Kevin, re: your e-mailed article linked to this video where you write about what you’ve eaten for the last couple days, the menu seems fruit heavy. I would like to know your views on what Dr. Mercola cautions his readers about often, the dangers of eating too much fructose. As you know, he recommends consuming no more than 25 mg fructose per day from all sources, fruits included. Can you reconcile the research he presents to support his view with your own practice of eating quite a bit of fresh fruit in the course of one day?

  14. Velda says:

    Have never tried buckwheat. Not even sure where to find it. I have ordered the banana sugar – can’t wait to get it. This sounds like a good recipe. I’ll have to try it when I get my banana flakes 🙂 Thanks Kevin and Annmarie. I like getting the recipes!!

  15. Melissa says:

    What is your vanilla? I’ve never seen dark powdered vanilla before. We have recently started to eat raw and this looks good!

  16. Edith says:

    I think the cat wants some.

    You can sometimes find this on the grocery shelves as Kashi in the section with matzo and falafel. It’s not organic in this box.

  17. Dawn says:

    We like to eat raw buckwheat porridge a couple of times a week. I usually put in soaked buckwheat, bananas, dates, vanilla, nut milk, vanilla, and a little pinch of salt.

  18. MIKE says:

    not sure about banana sweetner from s america when we are in california with
    amazing local organic date:)
    love most of your recipies peace
    peace

  19. James says:

    What’s the difference between buckwheat and regular wheat?

  20. Edith says:

    Oops! I meant Kasha, not Kashi….comes in a gold and black box, but reading the outside of the box it says it has been roasted. 100% pure and no additives. Made in USA!

  21. nick says:

    cooked most of the time only in the hot summer would I enjoy sprouting raw.

  22. Lisa says:

    Where do you buy the Organic Buckwheat Groats that can be sprouted?….. the stores on the internet seem so expensive……

  23. MARI says:

    I make buckwheat raw granola from Rene Oswalds book, the one with the 3 apples in it, dehydrated. Usually add some Chia seeds and almond milk, let sit 15 min to let chia seeds swell, so good. R/T to ones comment , buckwheat is not even in the wheat family.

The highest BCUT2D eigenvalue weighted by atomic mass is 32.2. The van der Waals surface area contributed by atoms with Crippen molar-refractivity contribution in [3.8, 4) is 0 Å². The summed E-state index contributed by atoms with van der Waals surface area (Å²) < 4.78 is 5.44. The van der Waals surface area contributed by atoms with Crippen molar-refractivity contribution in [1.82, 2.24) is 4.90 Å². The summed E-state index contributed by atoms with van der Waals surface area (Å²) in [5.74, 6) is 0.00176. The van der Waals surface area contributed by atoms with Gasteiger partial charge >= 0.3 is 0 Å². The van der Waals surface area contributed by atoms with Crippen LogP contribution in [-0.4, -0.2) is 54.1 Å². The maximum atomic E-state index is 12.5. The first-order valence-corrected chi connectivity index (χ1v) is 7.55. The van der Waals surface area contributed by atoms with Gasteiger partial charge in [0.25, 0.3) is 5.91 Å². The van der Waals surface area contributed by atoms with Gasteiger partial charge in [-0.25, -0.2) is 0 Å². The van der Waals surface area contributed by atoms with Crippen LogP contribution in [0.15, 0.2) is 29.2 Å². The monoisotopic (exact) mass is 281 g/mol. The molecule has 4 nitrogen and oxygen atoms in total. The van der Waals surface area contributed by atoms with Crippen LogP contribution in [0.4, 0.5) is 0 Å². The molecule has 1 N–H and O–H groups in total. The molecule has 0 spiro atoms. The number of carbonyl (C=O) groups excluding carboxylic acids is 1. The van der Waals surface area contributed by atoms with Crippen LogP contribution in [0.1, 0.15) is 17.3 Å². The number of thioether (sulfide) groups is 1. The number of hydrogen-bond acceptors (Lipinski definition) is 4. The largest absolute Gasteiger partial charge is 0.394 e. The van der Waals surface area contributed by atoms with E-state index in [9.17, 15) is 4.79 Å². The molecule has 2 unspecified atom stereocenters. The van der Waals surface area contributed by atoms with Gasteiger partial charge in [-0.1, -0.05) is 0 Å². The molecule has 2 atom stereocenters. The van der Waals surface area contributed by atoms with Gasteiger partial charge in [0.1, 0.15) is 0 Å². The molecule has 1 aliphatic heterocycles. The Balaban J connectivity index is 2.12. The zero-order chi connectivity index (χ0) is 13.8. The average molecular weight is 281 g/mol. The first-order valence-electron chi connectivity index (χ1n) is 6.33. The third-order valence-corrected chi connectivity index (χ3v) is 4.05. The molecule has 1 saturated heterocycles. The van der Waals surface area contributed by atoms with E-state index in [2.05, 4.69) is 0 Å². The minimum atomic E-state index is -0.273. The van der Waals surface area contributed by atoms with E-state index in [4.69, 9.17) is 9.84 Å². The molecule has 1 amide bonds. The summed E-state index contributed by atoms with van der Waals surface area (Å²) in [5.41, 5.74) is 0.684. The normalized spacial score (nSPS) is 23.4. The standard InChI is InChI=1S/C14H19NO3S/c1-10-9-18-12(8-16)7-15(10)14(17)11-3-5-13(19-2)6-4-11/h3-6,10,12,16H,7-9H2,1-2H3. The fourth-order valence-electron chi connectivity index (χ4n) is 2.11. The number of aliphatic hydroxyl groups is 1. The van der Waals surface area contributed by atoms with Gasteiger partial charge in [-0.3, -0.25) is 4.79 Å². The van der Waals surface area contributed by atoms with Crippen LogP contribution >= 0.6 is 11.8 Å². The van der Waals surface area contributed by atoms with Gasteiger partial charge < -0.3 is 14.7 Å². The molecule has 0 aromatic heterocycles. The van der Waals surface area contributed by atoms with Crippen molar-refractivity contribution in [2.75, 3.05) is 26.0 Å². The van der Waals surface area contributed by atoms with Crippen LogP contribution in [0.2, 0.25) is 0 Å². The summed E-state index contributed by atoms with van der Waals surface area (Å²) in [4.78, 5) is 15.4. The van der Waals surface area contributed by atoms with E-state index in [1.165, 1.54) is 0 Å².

24. sharon says:

    Raw, soaked (sprouted or not) dehydrated buckwheat is SO good. Crunchy little things that can be combined with nuts, seeds, fresh or dried fruits. Yum.

  25. Kuru says:

    Ditto Lori’s question: How do you justify so much fructose? This recipe in particular is very high on the glycemic scale with dried bananas, raisins, even the cinnamon is really sweet. I was amazed that the raw food challenge was so fruit heavy too. How we love it, but it seems a bit reckless to me. Please let us know your thoughts.

  26. Anna K says:

    Every time Kevin gives an example of what he eats, people are all over him! He clearly stated that what they eat changes all the time, so if it was fruit heavy for two days then I’m sure he balanced it out over the next few days. Give this guy a break.

    Will definitely try this recipe!

  27. Lisa: Soaking & sprouting grains seeds & legumes gets rid of most of the phytates and anti-nutrients found in the hull of whole grains etc. Sure cooking it after destroys the enzymes from sprouting, but getting rid of those nutrient blockers which can damage intestinal linings, is essential when eating grains/legumes etc. So soak & sprout whether cooking or not!

    James: Buckwheat is not even a grain, it is a fruit seed related to the rhubard plant. It is ‘grain like” in its constitution, but much healthier than most grains. Whole buckwheat groats help lower blood sugar, control cholesterol (promotes a good ratio of LDL to HDL), and contains a lot of phytonutrients and lignans.

  28. maca says:

    I would probably prefer raw, but hate the hassle of sprouting – things always go wrong. Also, I don’t like having to plan what I’m going to eat hours or days in advance.

  29. Ryan says:

    Reckless? What about taste? You really want to plan your meals by the glycemic index? I’ve eaten mostly fruits for a year and I was already reasonably thin and lost weight, why don’t you just try it and leave your measuring stick behind? You don’t need to measure anything just eat what you want and go by how you feel, and look. Easy.